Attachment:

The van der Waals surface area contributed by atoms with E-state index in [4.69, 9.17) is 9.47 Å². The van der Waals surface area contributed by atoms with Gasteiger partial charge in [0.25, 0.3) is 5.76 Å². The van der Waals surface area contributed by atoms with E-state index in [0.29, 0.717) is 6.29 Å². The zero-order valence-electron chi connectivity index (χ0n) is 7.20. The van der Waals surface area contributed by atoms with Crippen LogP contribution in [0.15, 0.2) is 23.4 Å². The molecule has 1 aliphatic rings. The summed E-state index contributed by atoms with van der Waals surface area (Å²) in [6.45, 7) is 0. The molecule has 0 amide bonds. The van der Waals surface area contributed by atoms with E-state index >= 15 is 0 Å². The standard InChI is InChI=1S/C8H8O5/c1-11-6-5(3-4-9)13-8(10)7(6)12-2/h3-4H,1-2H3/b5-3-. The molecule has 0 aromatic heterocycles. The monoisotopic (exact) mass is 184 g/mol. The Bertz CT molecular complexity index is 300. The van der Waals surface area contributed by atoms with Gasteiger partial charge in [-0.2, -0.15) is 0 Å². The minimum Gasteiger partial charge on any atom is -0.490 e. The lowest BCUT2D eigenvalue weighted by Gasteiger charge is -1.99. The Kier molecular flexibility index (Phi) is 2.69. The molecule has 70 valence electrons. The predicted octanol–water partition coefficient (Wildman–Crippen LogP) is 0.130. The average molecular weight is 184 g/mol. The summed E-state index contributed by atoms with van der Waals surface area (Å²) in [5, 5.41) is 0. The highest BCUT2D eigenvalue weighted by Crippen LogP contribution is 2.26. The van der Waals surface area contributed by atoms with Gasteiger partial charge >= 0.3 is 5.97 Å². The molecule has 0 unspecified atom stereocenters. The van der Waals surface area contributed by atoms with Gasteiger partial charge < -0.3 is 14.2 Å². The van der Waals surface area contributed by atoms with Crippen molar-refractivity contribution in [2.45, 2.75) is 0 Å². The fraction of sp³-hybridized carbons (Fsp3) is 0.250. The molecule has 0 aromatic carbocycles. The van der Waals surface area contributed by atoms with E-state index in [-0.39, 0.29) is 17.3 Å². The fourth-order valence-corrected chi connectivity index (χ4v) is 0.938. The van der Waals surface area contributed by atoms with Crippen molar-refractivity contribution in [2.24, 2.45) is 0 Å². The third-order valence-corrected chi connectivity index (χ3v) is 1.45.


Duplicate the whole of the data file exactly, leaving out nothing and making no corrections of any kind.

The van der Waals surface area contributed by atoms with E-state index in [4.69, 9.17) is 9.47 Å². The van der Waals surface area contributed by atoms with Gasteiger partial charge in [0.25, 0.3) is 5.76 Å². The van der Waals surface area contributed by atoms with E-state index in [0.29, 0.717) is 6.29 Å². The zero-order valence-electron chi connectivity index (χ0n) is 7.20. The van der Waals surface area contributed by atoms with Crippen LogP contribution in [0.15, 0.2) is 23.4 Å². The molecule has 1 aliphatic rings. The summed E-state index contributed by atoms with van der Waals surface area (Å²) in [6.45, 7) is 0. The molecule has 0 amide bonds. The van der Waals surface area contributed by atoms with E-state index >= 15 is 0 Å². The standard InChI is InChI=1S/C8H8O5/c1-11-6-5(3-4-9)13-8(10)7(6)12-2/h3-4H,1-2H3/b5-3-. The molecule has 0 aromatic heterocycles. The monoisotopic (exact) mass is 184 g/mol. The Bertz CT molecular complexity index is 300. The van der Waals surface area contributed by atoms with Gasteiger partial charge in [-0.2, -0.15) is 0 Å². The minimum Gasteiger partial charge on any atom is -0.490 e. The lowest BCUT2D eigenvalue weighted by Gasteiger charge is -1.99. The Kier molecular flexibility index (Phi) is 2.69. The molecule has 70 valence electrons. The predicted octanol–water partition coefficient (Wildman–Crippen LogP) is 0.130. The average molecular weight is 184 g/mol. The summed E-state index contributed by atoms with van der Waals surface area (Å²) in [5, 5.41) is 0. The highest BCUT2D eigenvalue weighted by Crippen LogP contribution is 2.26. The van der Waals surface area contributed by atoms with Gasteiger partial charge >= 0.3 is 5.97 Å². The molecule has 0 unspecified atom stereocenters. The van der Waals surface area contributed by atoms with Gasteiger partial charge < -0.3 is 14.2 Å². The van der Waals surface area contributed by atoms with Crippen molar-refractivity contribution in [2.45, 2.75) is 0 Å². The fraction of sp³-hybridized carbons (Fsp3) is 0.250. The molecule has 0 aromatic carbocycles. The van der Waals surface area contributed by atoms with E-state index in [-0.39, 0.29) is 17.3 Å². The fourth-order valence-corrected chi connectivity index (χ4v) is 0.938. The van der Waals surface area contributed by atoms with Crippen molar-refractivity contribution in [2.24, 2.45) is 0 Å². The third-order valence-corrected chi connectivity index (χ3v) is 1.45.